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sabrina.scott23261759
sabrina.sco... asks:
Q:

My 8 year old daughter steals constantly, and even with consequences she still does it. Help!

She has been seeing a therapist for about six months now, and she was diagnosed with ODD. She is extreamly stubborn and places blame on everyone for her wrong doings. (a common thing with ODD I assume) When my daughter steals though, it doesnt matter where it comes from or what it is-I think she does it simply just to do it because she takes the most random things, some of which she cannot/doesnt know how to use. She refuses to appologize or say why she stole what she did. Im to the point of bringing in the police to try and scare her straight, but her therapist says thats a little extreme. Im at a loss on what to do.
In Topics: Discipline and behavior challenges
> 60 days ago

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Expert

Boys Town National Hotline
Oct 20, 2011
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What the Expert Says:

We are glad your daughter is in therapy and we hope you continue this.  We think that you should work with your therapist and perhaps get in touch with other parent support groups as best you can.  This is a tricky situation and with the ODD in the picture, the situation becomes even more complicated.

Try to limit the opportunities for her to steal if she continues to do so.  Try to keep her out of stores, not going to those places with friends and even perhaps let her know you will have her check in with a security guard before the she leaves anyway if you are with her.  

We aren't a believer in scaring kids straight, it isn't healthy or effective technique.  Using fear as a way to control somebody is dangerous.  Try instead to simply educate her.  Let her know the consequences for stealing and if she does steal, report it to the authorities.  Don't do this as a scare tactic, but instead as a way to teach your daughter that your actions have consequences.  And be sure to tell her in advance, if you steal again, we will be letting the police know.  If she continues to steal, it isn't a matter of if she gets caught, but when.  Before taking this route, however, ask her therapist about it.  It will be good to continue to work with your daughter's therapist as they will be able to address further measures of consequence.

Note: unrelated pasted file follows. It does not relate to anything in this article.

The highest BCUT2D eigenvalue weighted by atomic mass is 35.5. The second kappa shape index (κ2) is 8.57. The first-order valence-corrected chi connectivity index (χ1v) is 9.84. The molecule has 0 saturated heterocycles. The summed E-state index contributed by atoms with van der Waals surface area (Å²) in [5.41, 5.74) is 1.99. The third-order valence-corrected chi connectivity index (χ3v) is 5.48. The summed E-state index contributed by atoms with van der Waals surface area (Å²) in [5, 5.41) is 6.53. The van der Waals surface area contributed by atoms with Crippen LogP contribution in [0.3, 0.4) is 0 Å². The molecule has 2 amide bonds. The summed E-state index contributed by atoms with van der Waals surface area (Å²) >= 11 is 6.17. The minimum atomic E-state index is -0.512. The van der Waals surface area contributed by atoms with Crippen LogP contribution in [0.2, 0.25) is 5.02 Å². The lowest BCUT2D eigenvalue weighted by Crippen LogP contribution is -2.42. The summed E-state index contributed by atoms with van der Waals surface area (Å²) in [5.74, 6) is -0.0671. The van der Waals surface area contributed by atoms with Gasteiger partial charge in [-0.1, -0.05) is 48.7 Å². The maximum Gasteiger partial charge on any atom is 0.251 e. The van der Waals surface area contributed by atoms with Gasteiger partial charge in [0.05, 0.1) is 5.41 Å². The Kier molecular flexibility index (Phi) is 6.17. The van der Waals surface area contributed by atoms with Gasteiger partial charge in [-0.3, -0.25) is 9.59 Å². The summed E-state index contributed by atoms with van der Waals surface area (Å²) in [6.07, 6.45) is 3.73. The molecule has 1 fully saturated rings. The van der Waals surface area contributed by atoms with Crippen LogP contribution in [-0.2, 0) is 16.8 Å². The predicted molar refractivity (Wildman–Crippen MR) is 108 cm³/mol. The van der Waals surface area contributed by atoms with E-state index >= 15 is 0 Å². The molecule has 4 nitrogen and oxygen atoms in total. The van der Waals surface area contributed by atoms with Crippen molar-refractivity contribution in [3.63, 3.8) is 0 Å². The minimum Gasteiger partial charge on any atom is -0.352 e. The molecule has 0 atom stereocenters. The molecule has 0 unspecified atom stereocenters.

Also do your best to praise your daugther for the things she does well.  This encouragement could be helpful and if you get her involved in healthy activities at school and surround her with positive influences, it will likely change many of these behaviors.

Please also call our hotline at anytime!  We speak to parents all the time and would be happy to hear from you.  We are available 24 hours a day and the call is free.  Please take care!

Counselor, Dominic
Boys Town National Hotline-A resource for parents and teens
1-800-448-3000
www.parenting.org

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Additional Answers (2)

malugasmom
malugasmom writes:
Not only do kids need to know that there are consequences for their actions but that sometimes those actions can hurt others.  Empathy can be difficult to teach to children, but it may help in your situation.  Ask her how she would feel if someone stole something of hers that she valued or had earned.  Maybe play that situation out at home with some of her things.  Ask questions and try to get her talk about how she felt when her things were missing.  Also give her the chance to earn the things that she might would steal or has stolen in the past.  Sometimes just letting them know that they have done something to EARN what they would like to have is a big deal.  Also follow through is SO important! If taking something means missing a sleepover, or loss of privileges, then stick to your guns NO MATTER WHAT!!! Keep consequences simple so that they don't become a way of getting attention.  Let her know that your disappointed in her behavior but never belittle or embarrass her, this will only cause mistrust.Praise her for her good behavior but never combine the goodness of a person's being with their efforts, i.e., "You're a good girl for asking instead of stealing."  Instead use something like, "Thank you for asking instead of stealing.  You did a great job!" or if she wants something and asks say something like "How about we let you earn the money by washing the dog and come back tomorrow and you may buy it with the money that you have earned."   Praising children for what they do right instead of scolding them for what they do wrong can encourage a change in their behavior.
> 60 days ago

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mommybee22
mommybee22 writes:
I am having this same exact thing right now. My daughter is 8 and has seen a counsler and that didn't help. She stole from a book fair last year from school with another girl and this year she has taken money from me and also stole a bike from school. She lies about doing any of it and says she don't know how it happened or where it went.
I really don't know what to do anymore. I have tried grounding and that doesn't seem to work. She lets it go through one ear and out the other.
I would like some suggestions to because I am lost at this point!
> 60 days ago

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